Giving a speech in support of her husband's US presidential bid Michelle Obama told a crowd at the Community College of Rhode Island in Warwick that other than being part of the campaign trail, she is just another ordinary American mother and wife.
"I wake up every morning, wondering how on earth I'm going to pull off that next minor miracle to get through the day," she said.
Obama might as well have been speaking to the South African public. For many South Africans, especially the poor, it is becoming a miracle to get through the day.
What with the high price increases of food and fuel. The poor are the hardest hit. They are finding it difficult to buy basic foods such as bread and vegetables that are moving out of their reach.
After the recent fuel increases farmers have indicated that there will be further increases of their produce prices.
Public transport providers have also indicated that they will increase their fares.
On the other hand poor families, who use paraffin, are finding it difficult to cook their meals because of the rampant fuel priceincreases.
Now we have a bumbling electricity utility holding a gun to the public's head, demanding a 53 percent tariff increase.
Yesterday Eskom chief executive Jacob Maroga said the utility would have to stop building power stations unless it gets the 53 percent increase.
Both Cosatu and the ANC have come out strongly, condemning such a big increase.
Speaking to the media on Monday ANC general secretary Gwede Mantashe said they didn't think the public should bear the brunt of bad decisions taken by both Eskom and the government in planning for the sustainable provision of energy in the country.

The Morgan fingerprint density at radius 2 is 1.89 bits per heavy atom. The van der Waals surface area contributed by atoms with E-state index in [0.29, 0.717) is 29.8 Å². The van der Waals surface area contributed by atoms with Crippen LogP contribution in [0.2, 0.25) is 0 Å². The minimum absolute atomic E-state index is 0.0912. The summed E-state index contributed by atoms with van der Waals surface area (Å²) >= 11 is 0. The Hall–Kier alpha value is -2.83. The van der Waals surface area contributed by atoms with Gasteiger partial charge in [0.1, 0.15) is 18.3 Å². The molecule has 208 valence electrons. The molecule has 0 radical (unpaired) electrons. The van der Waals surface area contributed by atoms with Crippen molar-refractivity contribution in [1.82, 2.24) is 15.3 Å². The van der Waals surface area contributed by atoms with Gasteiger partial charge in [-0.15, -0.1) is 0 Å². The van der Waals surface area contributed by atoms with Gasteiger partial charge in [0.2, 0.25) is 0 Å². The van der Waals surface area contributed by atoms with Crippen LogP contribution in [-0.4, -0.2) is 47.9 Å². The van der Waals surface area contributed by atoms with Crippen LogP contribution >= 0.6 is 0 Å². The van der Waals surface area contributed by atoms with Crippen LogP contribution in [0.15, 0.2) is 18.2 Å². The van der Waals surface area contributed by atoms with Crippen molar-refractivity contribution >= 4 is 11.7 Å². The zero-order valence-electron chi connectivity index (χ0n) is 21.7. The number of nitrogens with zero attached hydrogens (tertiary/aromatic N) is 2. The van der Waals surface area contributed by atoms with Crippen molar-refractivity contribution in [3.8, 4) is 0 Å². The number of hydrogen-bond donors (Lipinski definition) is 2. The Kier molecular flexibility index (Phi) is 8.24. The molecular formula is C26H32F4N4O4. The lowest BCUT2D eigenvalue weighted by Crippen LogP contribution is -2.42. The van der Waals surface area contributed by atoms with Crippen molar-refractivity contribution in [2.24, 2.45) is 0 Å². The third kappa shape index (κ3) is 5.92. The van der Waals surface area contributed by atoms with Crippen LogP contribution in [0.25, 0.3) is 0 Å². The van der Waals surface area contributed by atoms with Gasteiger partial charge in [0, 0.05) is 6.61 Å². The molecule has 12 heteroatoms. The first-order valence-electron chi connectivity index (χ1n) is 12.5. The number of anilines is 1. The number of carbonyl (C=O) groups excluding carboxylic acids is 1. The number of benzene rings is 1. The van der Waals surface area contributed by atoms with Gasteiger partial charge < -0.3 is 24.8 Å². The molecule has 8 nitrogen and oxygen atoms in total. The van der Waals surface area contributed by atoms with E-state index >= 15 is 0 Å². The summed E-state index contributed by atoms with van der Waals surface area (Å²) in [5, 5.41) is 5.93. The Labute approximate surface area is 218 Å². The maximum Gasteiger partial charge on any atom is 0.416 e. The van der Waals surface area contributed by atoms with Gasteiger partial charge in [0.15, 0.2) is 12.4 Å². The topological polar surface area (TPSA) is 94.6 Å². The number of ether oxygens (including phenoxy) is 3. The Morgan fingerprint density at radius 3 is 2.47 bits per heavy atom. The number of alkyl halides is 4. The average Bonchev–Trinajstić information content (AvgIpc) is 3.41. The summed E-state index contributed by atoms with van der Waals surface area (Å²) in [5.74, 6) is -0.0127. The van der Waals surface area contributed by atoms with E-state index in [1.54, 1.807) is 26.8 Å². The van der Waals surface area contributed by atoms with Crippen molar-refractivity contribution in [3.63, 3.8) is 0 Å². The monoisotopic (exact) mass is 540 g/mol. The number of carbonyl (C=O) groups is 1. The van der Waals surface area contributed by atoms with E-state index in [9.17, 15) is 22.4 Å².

"We do not think the public should be taxed for that ..." Mantashe argued.
The government, for its part, has been amenable to Eskom's demand.
On Thursday deputy president Phumzile MlamboNgcuka indicated that the government would subsidise the poor to cushion them from the massive tariff increase. Unfortunately the move will amount to nothing more than a band-aid solution.
This matter has become a human rights issue because it affects the way South Africans enjoy socio-economic rights - the right to food, water, social security and a generally good standard of living.
What Eishkom is doing amounts to the commoditisation of human rights. This cannot be allowed to continue.
Civil society organisations must take up the issue because it affects the quality of the lives of South Africans as guaranteed by the Constitution.
The national energy regulator - a government-established entity - also has a role to play in ensuring that the public's interests are not undermined.
The regulator must call for public hearings on the matter before any decision to grant Eskom's demand is taken.
This because the matter is of public interest and whatever decision is eventually taken will impact directly on how South African citizens continue to enjoy its rights - as entrenched in the Constitution.